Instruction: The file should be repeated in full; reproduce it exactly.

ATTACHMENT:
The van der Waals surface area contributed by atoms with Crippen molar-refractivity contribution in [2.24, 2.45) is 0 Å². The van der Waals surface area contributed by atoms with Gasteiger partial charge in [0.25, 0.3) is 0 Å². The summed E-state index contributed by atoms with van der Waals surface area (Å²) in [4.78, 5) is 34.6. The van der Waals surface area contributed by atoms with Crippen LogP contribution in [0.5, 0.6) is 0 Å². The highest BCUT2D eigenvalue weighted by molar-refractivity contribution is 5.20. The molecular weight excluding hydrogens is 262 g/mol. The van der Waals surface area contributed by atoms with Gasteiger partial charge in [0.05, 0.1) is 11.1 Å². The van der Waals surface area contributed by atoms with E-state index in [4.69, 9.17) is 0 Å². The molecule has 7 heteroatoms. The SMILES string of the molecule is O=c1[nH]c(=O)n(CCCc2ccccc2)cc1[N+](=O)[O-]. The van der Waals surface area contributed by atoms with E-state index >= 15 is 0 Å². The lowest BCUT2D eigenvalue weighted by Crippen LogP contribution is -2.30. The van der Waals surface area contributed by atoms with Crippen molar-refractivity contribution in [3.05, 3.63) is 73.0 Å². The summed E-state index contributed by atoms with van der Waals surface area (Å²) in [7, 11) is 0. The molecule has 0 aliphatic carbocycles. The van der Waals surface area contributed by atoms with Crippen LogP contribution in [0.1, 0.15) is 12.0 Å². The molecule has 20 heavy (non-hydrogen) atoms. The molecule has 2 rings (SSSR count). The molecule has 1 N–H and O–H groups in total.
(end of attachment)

The van der Waals surface area contributed by atoms with Crippen molar-refractivity contribution in [2.24, 2.45) is 0 Å². The van der Waals surface area contributed by atoms with Gasteiger partial charge in [0.25, 0.3) is 0 Å². The summed E-state index contributed by atoms with van der Waals surface area (Å²) in [4.78, 5) is 34.6. The van der Waals surface area contributed by atoms with Crippen LogP contribution in [0.5, 0.6) is 0 Å². The highest BCUT2D eigenvalue weighted by molar-refractivity contribution is 5.20. The molecular weight excluding hydrogens is 262 g/mol. The van der Waals surface area contributed by atoms with Gasteiger partial charge in [0.05, 0.1) is 11.1 Å². The van der Waals surface area contributed by atoms with E-state index in [4.69, 9.17) is 0 Å². The molecule has 7 heteroatoms. The SMILES string of the molecule is O=c1[nH]c(=O)n(CCCc2ccccc2)cc1[N+](=O)[O-]. The van der Waals surface area contributed by atoms with E-state index >= 15 is 0 Å². The lowest BCUT2D eigenvalue weighted by Crippen LogP contribution is -2.30. The van der Waals surface area contributed by atoms with Crippen molar-refractivity contribution in [3.05, 3.63) is 73.0 Å². The summed E-state index contributed by atoms with van der Waals surface area (Å²) in [7, 11) is 0. The molecule has 0 aliphatic carbocycles. The van der Waals surface area contributed by atoms with Crippen LogP contribution in [0.1, 0.15) is 12.0 Å². The molecule has 20 heavy (non-hydrogen) atoms. The molecule has 2 rings (SSSR count). The molecule has 1 N–H and O–H groups in total.